Jennifer Shrader Staff writer
November 4, 2013
It’s the kind of place you could drive by 1,000 times a year and miss seeing every time.
Tucked in between the intersection of Davis and Upper Big Springs roads and a non-descript insurance company though, is one of the few houses left in Troup County built by Cullen Rodgers, a Greek Revival listed on the National Register of Historic Places.
Facing down the long pecan tree-lined drive to look at the two-story house with Ionic columns, it looks like a house in a movie.
“It’s better than a movie because it’s real. You can hear sounds of life all around it but when you go down that driveway you are taken to the past,” said Daniel Brooks. Brooks is the former director of Arlington, a house museum in Birmingham, Ala., and a professor at Samford University. He recently brought more than 50 people to LaGrange on an “antiques and architecture” tour, studying Rogers’ architecture.
The tour was dampered, however, by the fact the Nutwood plantation and four other historic homes in Troup County are on the Georgia Trust for Historic Preservation’s annual “Places in Peril” list. One, in fact, already has been razed since the list was first compiled.
The other houses are the Flowers-Newsome House on Upper Big Springs Road, the Rosemont Plantation (The Bailey-Traylor-Parham House) at 185 Rosemont Road and the Boddie House on Greenville Road. The razed house was the Handley plantation.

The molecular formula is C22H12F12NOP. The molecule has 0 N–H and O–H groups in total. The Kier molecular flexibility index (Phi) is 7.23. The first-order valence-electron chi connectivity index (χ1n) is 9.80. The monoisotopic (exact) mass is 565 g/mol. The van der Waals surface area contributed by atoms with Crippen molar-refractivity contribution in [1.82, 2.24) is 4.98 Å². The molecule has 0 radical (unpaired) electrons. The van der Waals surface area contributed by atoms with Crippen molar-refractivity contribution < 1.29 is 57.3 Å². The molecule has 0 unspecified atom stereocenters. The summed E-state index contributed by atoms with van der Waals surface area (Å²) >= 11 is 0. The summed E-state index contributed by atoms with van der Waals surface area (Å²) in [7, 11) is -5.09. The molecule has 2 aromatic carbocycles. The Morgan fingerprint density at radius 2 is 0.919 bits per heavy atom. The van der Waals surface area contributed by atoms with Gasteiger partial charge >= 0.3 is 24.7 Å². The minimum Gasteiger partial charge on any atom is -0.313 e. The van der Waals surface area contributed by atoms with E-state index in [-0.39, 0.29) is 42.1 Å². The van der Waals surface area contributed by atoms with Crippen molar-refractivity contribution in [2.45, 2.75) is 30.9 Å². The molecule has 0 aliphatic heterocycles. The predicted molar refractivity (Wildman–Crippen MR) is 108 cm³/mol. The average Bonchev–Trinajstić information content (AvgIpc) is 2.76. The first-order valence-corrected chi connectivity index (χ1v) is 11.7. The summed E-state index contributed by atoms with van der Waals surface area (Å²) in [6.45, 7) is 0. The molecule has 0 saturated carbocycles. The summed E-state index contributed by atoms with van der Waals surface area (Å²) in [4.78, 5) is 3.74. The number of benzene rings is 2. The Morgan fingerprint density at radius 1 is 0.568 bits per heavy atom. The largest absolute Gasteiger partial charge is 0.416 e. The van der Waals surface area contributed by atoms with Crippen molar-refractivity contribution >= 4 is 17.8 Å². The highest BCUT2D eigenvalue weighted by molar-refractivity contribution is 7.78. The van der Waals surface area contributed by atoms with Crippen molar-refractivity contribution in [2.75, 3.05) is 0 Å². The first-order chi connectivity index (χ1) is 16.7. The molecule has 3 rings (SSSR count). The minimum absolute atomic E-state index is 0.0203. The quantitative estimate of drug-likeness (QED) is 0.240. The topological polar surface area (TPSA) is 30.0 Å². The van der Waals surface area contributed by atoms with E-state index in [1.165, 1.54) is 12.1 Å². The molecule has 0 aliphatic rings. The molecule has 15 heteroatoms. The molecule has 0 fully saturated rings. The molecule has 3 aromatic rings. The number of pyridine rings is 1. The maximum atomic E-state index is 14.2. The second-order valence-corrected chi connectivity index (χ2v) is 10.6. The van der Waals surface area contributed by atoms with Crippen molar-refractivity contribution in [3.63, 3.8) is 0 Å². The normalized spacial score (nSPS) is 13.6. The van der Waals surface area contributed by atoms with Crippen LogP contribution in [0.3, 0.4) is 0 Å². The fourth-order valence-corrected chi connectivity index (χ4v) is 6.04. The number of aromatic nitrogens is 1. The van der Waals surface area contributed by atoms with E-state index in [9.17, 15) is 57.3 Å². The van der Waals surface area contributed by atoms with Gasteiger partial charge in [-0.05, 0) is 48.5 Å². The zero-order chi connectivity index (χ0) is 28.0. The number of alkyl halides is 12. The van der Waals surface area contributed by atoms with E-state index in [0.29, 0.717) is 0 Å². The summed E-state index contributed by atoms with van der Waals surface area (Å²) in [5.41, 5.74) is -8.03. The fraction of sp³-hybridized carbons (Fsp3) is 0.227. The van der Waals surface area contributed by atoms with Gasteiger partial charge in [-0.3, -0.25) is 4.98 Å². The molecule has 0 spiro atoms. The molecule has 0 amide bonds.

“Apparently the Trust voted on the list while the Handley Plantation was still standing,” said Laura Jennings, tourism director for the LaGrange-Troup County Chamber of Commerce.
Rodgers designed and built Nutwood, which is currently on the real estate market, the Boddie House and the Handley plantation, along with another Troup County house that was moved to Newnan.
Jennings said the tour group was in shock that the houses were in poor condition.
“Actually, they could not stop talking about their concern about our lack of interest in our heritage,” she said. “And to add insult to injury, we have several more antebellum homes that are on the market with no buyers in sight. They are the Culberson-Gamble House at 609 Country Club Road and the Arnold-Mattox House at 639 Country Club Road.”
Troup County Archives Director Kaye Minchew said the Boddie family is committed to caring for the Boddie house.
Brooks said his comments were not meant to be critical but to encourage Troup County not to lose any more of its historic homes.
“You have some real gems in houses and people,” he said. The historic homes his group visited had gracious and generous homeowners.
But to lose a historic house is to lose a gap in the crown, Brooks said.
“To have Nutwood on that list is so stressing,” he said. The house was initially mentioned in a book of historic homes called “White Columns in Georgia” that Brooks received as a gift in his youth.
“That book inspired my career with Southern history,” he said. To lose more Rodgers-designed homes would be to lose a chapter of Troup County’s history.
“These are the keystones to the town,” he said. “It tells citizens who they are and it’s what makes the town different from the next town and the next state.”